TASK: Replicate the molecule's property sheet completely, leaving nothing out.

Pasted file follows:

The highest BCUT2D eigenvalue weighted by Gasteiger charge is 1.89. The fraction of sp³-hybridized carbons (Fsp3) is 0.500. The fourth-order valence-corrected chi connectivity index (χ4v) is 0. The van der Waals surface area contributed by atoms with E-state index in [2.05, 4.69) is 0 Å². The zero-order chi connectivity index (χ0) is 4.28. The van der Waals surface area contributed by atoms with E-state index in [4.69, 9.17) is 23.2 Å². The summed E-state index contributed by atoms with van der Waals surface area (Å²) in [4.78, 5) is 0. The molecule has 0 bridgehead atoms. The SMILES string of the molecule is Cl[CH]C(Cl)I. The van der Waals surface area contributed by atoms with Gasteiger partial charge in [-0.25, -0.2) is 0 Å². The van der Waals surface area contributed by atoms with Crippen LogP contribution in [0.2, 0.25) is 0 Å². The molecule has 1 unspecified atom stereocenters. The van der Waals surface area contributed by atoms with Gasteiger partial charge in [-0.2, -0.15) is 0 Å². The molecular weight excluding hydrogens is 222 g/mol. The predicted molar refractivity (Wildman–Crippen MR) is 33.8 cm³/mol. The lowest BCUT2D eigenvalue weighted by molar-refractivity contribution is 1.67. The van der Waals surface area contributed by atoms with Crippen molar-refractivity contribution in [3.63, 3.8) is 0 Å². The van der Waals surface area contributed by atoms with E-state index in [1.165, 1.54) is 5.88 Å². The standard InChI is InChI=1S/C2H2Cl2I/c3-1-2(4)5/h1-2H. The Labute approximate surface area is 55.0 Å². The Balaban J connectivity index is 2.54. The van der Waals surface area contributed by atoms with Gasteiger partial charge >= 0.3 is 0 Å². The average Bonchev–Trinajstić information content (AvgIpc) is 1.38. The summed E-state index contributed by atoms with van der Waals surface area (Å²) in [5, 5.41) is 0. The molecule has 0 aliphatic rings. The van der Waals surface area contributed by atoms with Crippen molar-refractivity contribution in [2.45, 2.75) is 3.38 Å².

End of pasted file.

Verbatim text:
The highest BCUT2D eigenvalue weighted by Gasteiger charge is 1.89. The fraction of sp³-hybridized carbons (Fsp3) is 0.500. The fourth-order valence-corrected chi connectivity index (χ4v) is 0. The van der Waals surface area contributed by atoms with E-state index in [2.05, 4.69) is 0 Å². The zero-order chi connectivity index (χ0) is 4.28. The van der Waals surface area contributed by atoms with E-state index in [4.69, 9.17) is 23.2 Å². The summed E-state index contributed by atoms with van der Waals surface area (Å²) in [4.78, 5) is 0. The molecule has 0 bridgehead atoms. The SMILES string of the molecule is Cl[CH]C(Cl)I. The van der Waals surface area contributed by atoms with Gasteiger partial charge in [-0.25, -0.2) is 0 Å². The van der Waals surface area contributed by atoms with Crippen LogP contribution in [0.2, 0.25) is 0 Å². The molecule has 1 unspecified atom stereocenters. The van der Waals surface area contributed by atoms with Gasteiger partial charge in [-0.2, -0.15) is 0 Å². The molecular weight excluding hydrogens is 222 g/mol. The predicted molar refractivity (Wildman–Crippen MR) is 33.8 cm³/mol. The lowest BCUT2D eigenvalue weighted by molar-refractivity contribution is 1.67. The van der Waals surface area contributed by atoms with Crippen molar-refractivity contribution in [3.63, 3.8) is 0 Å². The van der Waals surface area contributed by atoms with E-state index in [1.165, 1.54) is 5.88 Å². The standard InChI is InChI=1S/C2H2Cl2I/c3-1-2(4)5/h1-2H. The Labute approximate surface area is 55.0 Å². The Balaban J connectivity index is 2.54. The van der Waals surface area contributed by atoms with Gasteiger partial charge >= 0.3 is 0 Å². The average Bonchev–Trinajstić information content (AvgIpc) is 1.38. The summed E-state index contributed by atoms with van der Waals surface area (Å²) in [5, 5.41) is 0. The molecule has 0 aliphatic rings. The van der Waals surface area contributed by atoms with Crippen molar-refractivity contribution in [2.45, 2.75) is 3.38 Å².